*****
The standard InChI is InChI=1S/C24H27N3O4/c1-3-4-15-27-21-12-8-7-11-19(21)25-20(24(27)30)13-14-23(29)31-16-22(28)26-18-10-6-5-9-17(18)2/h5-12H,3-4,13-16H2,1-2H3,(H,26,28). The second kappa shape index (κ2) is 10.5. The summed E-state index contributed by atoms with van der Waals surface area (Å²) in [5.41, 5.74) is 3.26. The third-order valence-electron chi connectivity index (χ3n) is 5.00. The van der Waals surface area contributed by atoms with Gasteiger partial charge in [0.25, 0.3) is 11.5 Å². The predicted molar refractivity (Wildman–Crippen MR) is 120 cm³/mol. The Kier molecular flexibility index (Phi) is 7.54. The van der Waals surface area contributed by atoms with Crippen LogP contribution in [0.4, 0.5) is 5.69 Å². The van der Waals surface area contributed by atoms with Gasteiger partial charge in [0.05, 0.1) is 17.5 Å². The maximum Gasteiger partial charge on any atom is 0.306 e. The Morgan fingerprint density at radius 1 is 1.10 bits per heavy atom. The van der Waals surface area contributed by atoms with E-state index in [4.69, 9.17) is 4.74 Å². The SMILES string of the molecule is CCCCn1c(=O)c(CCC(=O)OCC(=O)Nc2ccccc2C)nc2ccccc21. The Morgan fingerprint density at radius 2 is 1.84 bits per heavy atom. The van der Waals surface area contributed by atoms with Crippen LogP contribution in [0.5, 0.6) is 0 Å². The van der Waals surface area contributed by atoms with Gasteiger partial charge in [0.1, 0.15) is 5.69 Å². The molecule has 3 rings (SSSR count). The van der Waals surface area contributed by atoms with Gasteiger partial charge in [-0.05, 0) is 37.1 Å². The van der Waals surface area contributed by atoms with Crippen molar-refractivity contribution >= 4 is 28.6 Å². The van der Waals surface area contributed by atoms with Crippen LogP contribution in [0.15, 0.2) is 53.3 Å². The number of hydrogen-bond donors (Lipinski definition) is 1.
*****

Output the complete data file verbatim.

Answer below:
The standard InChI is InChI=1S/C24H27N3O4/c1-3-4-15-27-21-12-8-7-11-19(21)25-20(24(27)30)13-14-23(29)31-16-22(28)26-18-10-6-5-9-17(18)2/h5-12H,3-4,13-16H2,1-2H3,(H,26,28). The second kappa shape index (κ2) is 10.5. The summed E-state index contributed by atoms with van der Waals surface area (Å²) in [5.41, 5.74) is 3.26. The third-order valence-electron chi connectivity index (χ3n) is 5.00. The van der Waals surface area contributed by atoms with Gasteiger partial charge in [0.25, 0.3) is 11.5 Å². The predicted molar refractivity (Wildman–Crippen MR) is 120 cm³/mol. The Kier molecular flexibility index (Phi) is 7.54. The van der Waals surface area contributed by atoms with Crippen LogP contribution in [0.4, 0.5) is 5.69 Å². The van der Waals surface area contributed by atoms with Gasteiger partial charge in [0.05, 0.1) is 17.5 Å². The maximum Gasteiger partial charge on any atom is 0.306 e. The Morgan fingerprint density at radius 1 is 1.10 bits per heavy atom. The van der Waals surface area contributed by atoms with E-state index in [4.69, 9.17) is 4.74 Å². The SMILES string of the molecule is CCCCn1c(=O)c(CCC(=O)OCC(=O)Nc2ccccc2C)nc2ccccc21. The Morgan fingerprint density at radius 2 is 1.84 bits per heavy atom. The van der Waals surface area contributed by atoms with Crippen LogP contribution in [0.5, 0.6) is 0 Å². The van der Waals surface area contributed by atoms with Gasteiger partial charge in [0.1, 0.15) is 5.69 Å². The molecule has 3 rings (SSSR count). The van der Waals surface area contributed by atoms with Gasteiger partial charge in [-0.05, 0) is 37.1 Å². The van der Waals surface area contributed by atoms with Crippen molar-refractivity contribution >= 4 is 28.6 Å². The van der Waals surface area contributed by atoms with Crippen LogP contribution in [0.15, 0.2) is 53.3 Å². The number of hydrogen-bond donors (Lipinski definition) is 1.